Maybe a mini-collection would be fun?

Connected car? IoT? Oh, sure! This is totally gonna work out just peachy! ;D

In a broad-reaching report by 60 Minutes about DARPA and the Internet of Things, the Department of Defense has shown that it can hack General Motors' OnStar system to remote control a last-gen Chevrolet Impala.9

DARPA has a budget of around half a billion dollars a year and its Information Innovation Office is headed by Dan Kaufman, who employs a team of researchers that focus on increasing national security through revolutionary projects. One of those projects involves hacking the connected car, and this is what they found:


According to the report, which is scant on technical details, DARPA engineers dialed in through the Impala's OnStar system, transmitted a data packet that confused the internal computers, and then planted a malicious bit of code that allowed it to reprogram control systems on the ECU.10

That allowed them to do everything from turn on the windshield wipers to honk the horn, and even controll the throttle and brakes, putting a hapless Lesley Stahl through a line of cones.11

The piece from 60 Minutes, which doesn't exactly have the greatest track record when it comes to automotive reporting (and more), is bolstered by a report from the office of Massachusetts Senator Ed Markey. The report, due out tomorrow, supposedly states that all new cars can be hacked and that, according to 60 Minutes, "only two out of 16 car makers can diagnose or respond to an infiltration in real-time."12131415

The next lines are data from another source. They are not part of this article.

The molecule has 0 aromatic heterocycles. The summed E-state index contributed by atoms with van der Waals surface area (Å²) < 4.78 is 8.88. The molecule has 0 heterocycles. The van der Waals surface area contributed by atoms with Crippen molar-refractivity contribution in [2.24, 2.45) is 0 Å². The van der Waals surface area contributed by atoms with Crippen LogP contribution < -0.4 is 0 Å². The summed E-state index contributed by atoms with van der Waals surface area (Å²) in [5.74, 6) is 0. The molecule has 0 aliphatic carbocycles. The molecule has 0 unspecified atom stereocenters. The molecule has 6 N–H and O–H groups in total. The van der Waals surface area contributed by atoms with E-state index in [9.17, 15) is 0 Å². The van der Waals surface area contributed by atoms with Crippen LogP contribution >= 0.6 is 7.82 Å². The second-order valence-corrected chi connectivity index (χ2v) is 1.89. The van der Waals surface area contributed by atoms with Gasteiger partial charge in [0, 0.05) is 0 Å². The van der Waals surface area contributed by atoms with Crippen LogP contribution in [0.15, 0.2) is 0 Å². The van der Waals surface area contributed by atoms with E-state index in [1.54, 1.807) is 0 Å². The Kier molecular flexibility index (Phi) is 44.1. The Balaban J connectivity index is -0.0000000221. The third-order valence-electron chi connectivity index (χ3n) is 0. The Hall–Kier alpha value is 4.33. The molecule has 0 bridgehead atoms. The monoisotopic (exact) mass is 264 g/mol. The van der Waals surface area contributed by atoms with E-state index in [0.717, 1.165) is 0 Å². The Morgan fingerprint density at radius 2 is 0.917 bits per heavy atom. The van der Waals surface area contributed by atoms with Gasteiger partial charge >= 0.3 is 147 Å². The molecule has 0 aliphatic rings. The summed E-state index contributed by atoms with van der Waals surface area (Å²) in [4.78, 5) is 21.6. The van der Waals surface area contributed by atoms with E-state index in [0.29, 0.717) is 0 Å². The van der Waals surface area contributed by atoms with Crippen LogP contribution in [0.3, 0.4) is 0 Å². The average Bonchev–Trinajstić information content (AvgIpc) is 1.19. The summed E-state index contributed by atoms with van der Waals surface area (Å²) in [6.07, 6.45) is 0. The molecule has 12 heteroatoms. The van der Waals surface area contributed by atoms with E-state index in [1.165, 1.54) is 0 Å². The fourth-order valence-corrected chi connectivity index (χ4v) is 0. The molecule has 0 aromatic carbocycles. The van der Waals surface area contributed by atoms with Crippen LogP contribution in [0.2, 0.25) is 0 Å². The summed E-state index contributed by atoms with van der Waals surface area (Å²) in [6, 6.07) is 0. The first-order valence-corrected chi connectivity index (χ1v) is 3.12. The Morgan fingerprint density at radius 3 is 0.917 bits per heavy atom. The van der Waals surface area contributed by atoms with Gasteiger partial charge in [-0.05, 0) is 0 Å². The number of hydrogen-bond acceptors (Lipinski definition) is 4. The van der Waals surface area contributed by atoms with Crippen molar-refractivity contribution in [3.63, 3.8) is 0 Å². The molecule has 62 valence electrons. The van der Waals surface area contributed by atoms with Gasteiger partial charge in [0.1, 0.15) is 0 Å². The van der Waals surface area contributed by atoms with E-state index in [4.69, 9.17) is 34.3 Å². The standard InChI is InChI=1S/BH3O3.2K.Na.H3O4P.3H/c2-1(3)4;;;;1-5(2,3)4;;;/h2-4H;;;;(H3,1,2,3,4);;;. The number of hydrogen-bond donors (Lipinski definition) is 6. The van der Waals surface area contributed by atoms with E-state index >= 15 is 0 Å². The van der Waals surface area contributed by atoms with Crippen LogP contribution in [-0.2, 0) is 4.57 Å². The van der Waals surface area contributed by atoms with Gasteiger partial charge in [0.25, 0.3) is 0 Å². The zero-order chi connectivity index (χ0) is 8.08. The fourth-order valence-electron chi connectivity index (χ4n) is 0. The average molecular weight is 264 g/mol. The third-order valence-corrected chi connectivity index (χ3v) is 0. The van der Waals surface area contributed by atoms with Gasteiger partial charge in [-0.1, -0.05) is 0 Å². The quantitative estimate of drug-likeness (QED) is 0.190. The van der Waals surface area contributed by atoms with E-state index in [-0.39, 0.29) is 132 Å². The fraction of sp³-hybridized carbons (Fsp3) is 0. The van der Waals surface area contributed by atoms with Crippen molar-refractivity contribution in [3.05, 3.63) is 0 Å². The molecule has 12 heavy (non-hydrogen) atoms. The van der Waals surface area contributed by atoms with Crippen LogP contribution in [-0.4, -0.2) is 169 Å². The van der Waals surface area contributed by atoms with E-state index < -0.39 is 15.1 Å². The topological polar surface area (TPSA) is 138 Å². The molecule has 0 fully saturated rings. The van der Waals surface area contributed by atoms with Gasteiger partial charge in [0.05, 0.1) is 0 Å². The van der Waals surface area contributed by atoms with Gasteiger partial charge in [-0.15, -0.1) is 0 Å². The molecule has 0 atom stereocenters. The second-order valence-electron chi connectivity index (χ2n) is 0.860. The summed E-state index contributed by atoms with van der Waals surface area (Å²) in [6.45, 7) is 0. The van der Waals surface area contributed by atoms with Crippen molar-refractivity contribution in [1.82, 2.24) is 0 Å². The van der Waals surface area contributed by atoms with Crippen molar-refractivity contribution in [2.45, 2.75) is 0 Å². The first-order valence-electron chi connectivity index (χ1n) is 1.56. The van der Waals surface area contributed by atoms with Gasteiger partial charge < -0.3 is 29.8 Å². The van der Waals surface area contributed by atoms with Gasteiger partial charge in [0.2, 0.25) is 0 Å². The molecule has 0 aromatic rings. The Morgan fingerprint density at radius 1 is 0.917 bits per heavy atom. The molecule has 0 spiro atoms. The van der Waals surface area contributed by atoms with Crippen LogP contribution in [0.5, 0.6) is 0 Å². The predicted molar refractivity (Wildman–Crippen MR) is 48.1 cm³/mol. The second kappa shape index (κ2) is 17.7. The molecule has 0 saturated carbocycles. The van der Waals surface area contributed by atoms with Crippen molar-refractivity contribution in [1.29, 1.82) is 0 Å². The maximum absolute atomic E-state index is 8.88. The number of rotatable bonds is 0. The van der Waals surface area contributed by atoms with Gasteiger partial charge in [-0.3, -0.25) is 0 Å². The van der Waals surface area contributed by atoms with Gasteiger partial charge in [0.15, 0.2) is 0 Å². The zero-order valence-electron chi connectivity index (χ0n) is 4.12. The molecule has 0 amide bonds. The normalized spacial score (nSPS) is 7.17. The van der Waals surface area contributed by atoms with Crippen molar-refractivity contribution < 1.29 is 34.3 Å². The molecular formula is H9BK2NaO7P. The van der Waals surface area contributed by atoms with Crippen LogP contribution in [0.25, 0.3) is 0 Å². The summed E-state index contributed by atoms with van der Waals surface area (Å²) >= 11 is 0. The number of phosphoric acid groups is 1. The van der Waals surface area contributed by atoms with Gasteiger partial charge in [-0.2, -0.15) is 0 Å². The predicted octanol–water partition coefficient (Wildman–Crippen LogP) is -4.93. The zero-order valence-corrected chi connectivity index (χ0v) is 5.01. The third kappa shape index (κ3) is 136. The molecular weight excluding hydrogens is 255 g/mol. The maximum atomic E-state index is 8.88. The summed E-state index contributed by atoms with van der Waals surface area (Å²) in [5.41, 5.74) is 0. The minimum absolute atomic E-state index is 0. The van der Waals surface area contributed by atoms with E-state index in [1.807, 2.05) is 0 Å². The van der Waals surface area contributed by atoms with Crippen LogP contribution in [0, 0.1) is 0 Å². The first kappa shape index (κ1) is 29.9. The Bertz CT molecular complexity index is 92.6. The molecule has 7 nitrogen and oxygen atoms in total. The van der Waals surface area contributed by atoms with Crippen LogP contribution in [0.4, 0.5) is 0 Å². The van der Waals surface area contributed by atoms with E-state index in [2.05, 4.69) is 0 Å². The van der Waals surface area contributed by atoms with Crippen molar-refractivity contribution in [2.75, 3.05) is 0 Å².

We're waiting to get our hands on the report from Senator Markey's office and have reached out to DARPA for more details on how the OnStar vulnerability was exploited. GM has yet to respond to a request for comment.

You can watch the full story from 60 Minutes here.

More at the link with video.

This is why I want to buy 1 extra old beater car for $500 or so -- just to have something that isn't connected.

If you feel like going down the rabbit hole, just say "Michael Hastings" 3x in front of the bathroom mirror in the dark... ;)

Tom Woods interviews Richard Bennett.

From the show notes:

Richard Bennett, a visiting fellow of the American Enterprise Institute, is an expert on Internet technology and public policy. He co-invented Ethernet over Twisted Pair, the Wi-Fi MAC protocol, and miscellaneous network enhancements such as the MPDU Aggregation system for 802.11n, the Distributed Reservation Protocol for UWB, and various tweaks and hacks to the Internet and OSI protocols.